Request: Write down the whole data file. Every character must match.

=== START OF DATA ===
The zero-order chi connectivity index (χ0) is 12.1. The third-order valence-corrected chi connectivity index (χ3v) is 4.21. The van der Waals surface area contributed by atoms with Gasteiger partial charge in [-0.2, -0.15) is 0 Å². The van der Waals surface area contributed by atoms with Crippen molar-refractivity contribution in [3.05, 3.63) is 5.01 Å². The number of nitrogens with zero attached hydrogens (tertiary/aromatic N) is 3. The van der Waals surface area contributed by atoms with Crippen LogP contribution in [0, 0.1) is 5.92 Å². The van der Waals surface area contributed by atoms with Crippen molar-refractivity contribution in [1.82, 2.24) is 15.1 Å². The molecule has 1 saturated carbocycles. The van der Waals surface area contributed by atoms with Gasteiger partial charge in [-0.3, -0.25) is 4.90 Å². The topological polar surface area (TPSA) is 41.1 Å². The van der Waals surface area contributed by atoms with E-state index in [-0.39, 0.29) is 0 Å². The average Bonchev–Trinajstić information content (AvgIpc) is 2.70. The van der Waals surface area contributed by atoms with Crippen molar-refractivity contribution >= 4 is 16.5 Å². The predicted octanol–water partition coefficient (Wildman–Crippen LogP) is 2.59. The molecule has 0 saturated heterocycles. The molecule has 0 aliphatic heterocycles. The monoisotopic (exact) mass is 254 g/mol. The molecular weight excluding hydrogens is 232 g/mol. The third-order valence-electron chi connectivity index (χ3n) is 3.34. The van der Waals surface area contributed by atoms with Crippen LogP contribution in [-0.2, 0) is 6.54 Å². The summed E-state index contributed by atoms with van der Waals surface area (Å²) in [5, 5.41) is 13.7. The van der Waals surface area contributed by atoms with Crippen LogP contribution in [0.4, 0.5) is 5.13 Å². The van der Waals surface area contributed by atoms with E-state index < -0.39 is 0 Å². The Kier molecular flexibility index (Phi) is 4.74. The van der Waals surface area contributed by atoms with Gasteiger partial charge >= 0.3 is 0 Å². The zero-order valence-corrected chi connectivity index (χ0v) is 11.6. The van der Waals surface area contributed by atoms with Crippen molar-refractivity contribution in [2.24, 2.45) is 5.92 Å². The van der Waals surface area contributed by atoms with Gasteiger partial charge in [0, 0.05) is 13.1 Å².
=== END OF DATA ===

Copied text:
The zero-order chi connectivity index (χ0) is 12.1. The third-order valence-corrected chi connectivity index (χ3v) is 4.21. The van der Waals surface area contributed by atoms with Gasteiger partial charge in [-0.2, -0.15) is 0 Å². The van der Waals surface area contributed by atoms with Crippen molar-refractivity contribution in [3.05, 3.63) is 5.01 Å². The number of nitrogens with zero attached hydrogens (tertiary/aromatic N) is 3. The van der Waals surface area contributed by atoms with Crippen LogP contribution in [0, 0.1) is 5.92 Å². The van der Waals surface area contributed by atoms with Crippen molar-refractivity contribution in [1.82, 2.24) is 15.1 Å². The molecule has 1 saturated carbocycles. The van der Waals surface area contributed by atoms with Gasteiger partial charge in [-0.3, -0.25) is 4.90 Å². The topological polar surface area (TPSA) is 41.1 Å². The van der Waals surface area contributed by atoms with E-state index in [-0.39, 0.29) is 0 Å². The average Bonchev–Trinajstić information content (AvgIpc) is 2.70. The van der Waals surface area contributed by atoms with Crippen molar-refractivity contribution >= 4 is 16.5 Å². The predicted octanol–water partition coefficient (Wildman–Crippen LogP) is 2.59. The molecule has 0 saturated heterocycles. The molecule has 0 aliphatic heterocycles. The monoisotopic (exact) mass is 254 g/mol. The molecular weight excluding hydrogens is 232 g/mol. The third-order valence-electron chi connectivity index (χ3n) is 3.34. The van der Waals surface area contributed by atoms with Crippen LogP contribution in [-0.2, 0) is 6.54 Å². The summed E-state index contributed by atoms with van der Waals surface area (Å²) in [5, 5.41) is 13.7. The van der Waals surface area contributed by atoms with Crippen LogP contribution in [0.4, 0.5) is 5.13 Å². The van der Waals surface area contributed by atoms with E-state index < -0.39 is 0 Å². The Kier molecular flexibility index (Phi) is 4.74. The van der Waals surface area contributed by atoms with Gasteiger partial charge >= 0.3 is 0 Å². The zero-order valence-corrected chi connectivity index (χ0v) is 11.6. The van der Waals surface area contributed by atoms with Crippen molar-refractivity contribution in [2.24, 2.45) is 5.92 Å². The van der Waals surface area contributed by atoms with Gasteiger partial charge in [0, 0.05) is 13.1 Å².